At this point, anyone new who discovers the situation, goes to read Elizabeth Moon’s blog, and discovers that she isn’t even bothering to defend herself, will assume that the accusations are right.

  3. M.- or they’ll read Moon’s original post and comments on that post (which are easily available), and make up their own minds about what the situation means or doesn’t mean 🙂

  4. After the mob picked up their torches and pitchforks, it soon became apparent that Ms. Moon could do nothing that would make the situation any better, regardless of any issue of right or wrong. She has apparently chosen to not contribute to making it worse. Non serviam. I honor her for it.

    The message I got was that Ms. Moon possesses some admirable human qualities, among them wisdom, maturity, restraint, and respect for others. Not respect for the mob’s arguments and proclamations, but for the WisCon people who had to make a diffuclt pragmatic decision for the good of their organization as they saw it while under extreme pressure from said mob. And for the other GoH, who would inevitably be dragged into the middle of a scorched-earth war if the brouhaha continued, whether she wished it or not*.

    (*–the other GoH can handle herself quite well in her own right, and how she chooses to do so will be her own choice and will reflect her own human qualities. But she didn’t ask to be in the middle of this scrap.)

  5. I think that’s probably quite true. In fact, the age disparity between Moon, her supporters, and her attackers, suggests that wisdom — from hard years, earned — is very much in play. That’s why I stopped short. The person with the most experience, wasn’t responding in a way that I’d have expected based on the level of the attack. Made me sit up and go, “Hmmmmm…”

  6. Silence can be a handy tool.

    However, silence can often convince the opposition that no one opposes them or finds what they are doing objectionable. Thus empowered, they broaden their attack.

    I’ve seen a lot of silence in the community since the first of the fail cycles. The argument has always been to simply ignore it. That worked well enough when the targets were primarily writers on the political right.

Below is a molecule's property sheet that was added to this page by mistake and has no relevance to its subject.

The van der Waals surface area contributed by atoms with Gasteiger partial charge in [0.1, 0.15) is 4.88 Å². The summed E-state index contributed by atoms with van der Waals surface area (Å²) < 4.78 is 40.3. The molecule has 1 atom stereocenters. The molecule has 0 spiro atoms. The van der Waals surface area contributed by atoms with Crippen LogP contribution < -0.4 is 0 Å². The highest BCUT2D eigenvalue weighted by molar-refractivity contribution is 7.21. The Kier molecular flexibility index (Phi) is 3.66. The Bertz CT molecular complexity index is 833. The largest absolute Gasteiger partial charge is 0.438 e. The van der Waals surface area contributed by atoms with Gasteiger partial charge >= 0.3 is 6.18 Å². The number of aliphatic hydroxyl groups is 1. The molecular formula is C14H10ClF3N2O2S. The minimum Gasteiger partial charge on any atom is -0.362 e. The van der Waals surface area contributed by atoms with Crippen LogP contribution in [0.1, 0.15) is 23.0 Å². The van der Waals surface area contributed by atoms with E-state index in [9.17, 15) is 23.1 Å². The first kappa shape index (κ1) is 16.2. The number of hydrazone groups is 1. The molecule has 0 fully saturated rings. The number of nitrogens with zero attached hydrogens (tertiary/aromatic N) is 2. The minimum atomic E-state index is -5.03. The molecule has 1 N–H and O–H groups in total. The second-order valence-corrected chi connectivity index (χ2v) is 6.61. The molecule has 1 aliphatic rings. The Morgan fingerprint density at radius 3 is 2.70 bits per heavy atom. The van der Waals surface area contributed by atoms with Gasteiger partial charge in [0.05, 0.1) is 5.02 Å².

But then the list of targets grew. The Haydens at Tor, Jay Lake, Elizabeth Bear, etc, folks on the left of center. Then there was the out of the corner of the mouth accusation that Gardner Dozois may have been racist.

    Silence is definitely a strategy and a valid tool.

    And it doesn’t always work. These people will not stop at Elizabeth, or Jay, or you, or me, or anyone else.

    However, if we stand up and shout as one, “Enough,” maybe then they will finally get the point.

    We aren’t going to take it anymore.

    S. F. Murphy
    On the Outer Marches

  7. Murph, emotionally I agree with your stance 100%. It’s just like the Pastor Martin Niemöller quote, “First they came for….” Silence can indeed (falsely) signal radicals that they are unopposed, and that can invigorate them to step up their efforts. I have seen it suggested by a few pros that WisconFail is the first time the FaceRailers (blogtrotters, failers, etc.) have managed to professionally impact a fellow traveler. That this will give them a sense of power they haven’t had before. Whether or not that power actually extends beyond the bounds of an organization like Wiscon — a convention that already operates on notions of victim entitlements — remains to be seen.

    I like to think that both Wiscon and the FaceRailers have jumped the shark with this one. Almost every big pro who has looked at the thing has pretty much said what Nancy Kress said: Moon’s words are not the words Nancy would have chosen, but Moon is not an “ist” guilty of “ism” either. Wiscon has failed its stated mission — of dialogue — by basically caving and admitting that it has to be the “correct” sort of dialogue, and that even a liberal woman like Moon won’t be accepted by the radicals if they feel like they have a bone to pick. I am not sure how many other writers — or editors — will bow down before that kind of nonsense.

    The more the FaceRailers attack established, older professionals, the weaker they will make their platform — especially in the eyes of the other pros. Sooner or later I see a more or less en masse turning away from this kind of thing. People will decide it’s gone too far, that the accusations and the slandering have gone on for too many years, and the FaceRailers will wind up as a kook fringe group that is very loud and noisy, revels in its own revolutionary jargon, but is ultimately ignored by the central body.

    I could be wrong, but I suspect that’s what will happen in the long run. Too many writers are too individualistic to be cowed the way the FaceRailers want to cow people. They have a crop of fanatical fans and they have a very small orbit of writers onboard, but that’s it. Nobody else is going to go for this shit in the long run. Not as long as mob tactics and intellectual bullying are the hallmark of the FaceRail movement. They can’t play the victim card forever when it’s they who victimize innocents. Even the very liberal writers and editors won’t fall for it forever.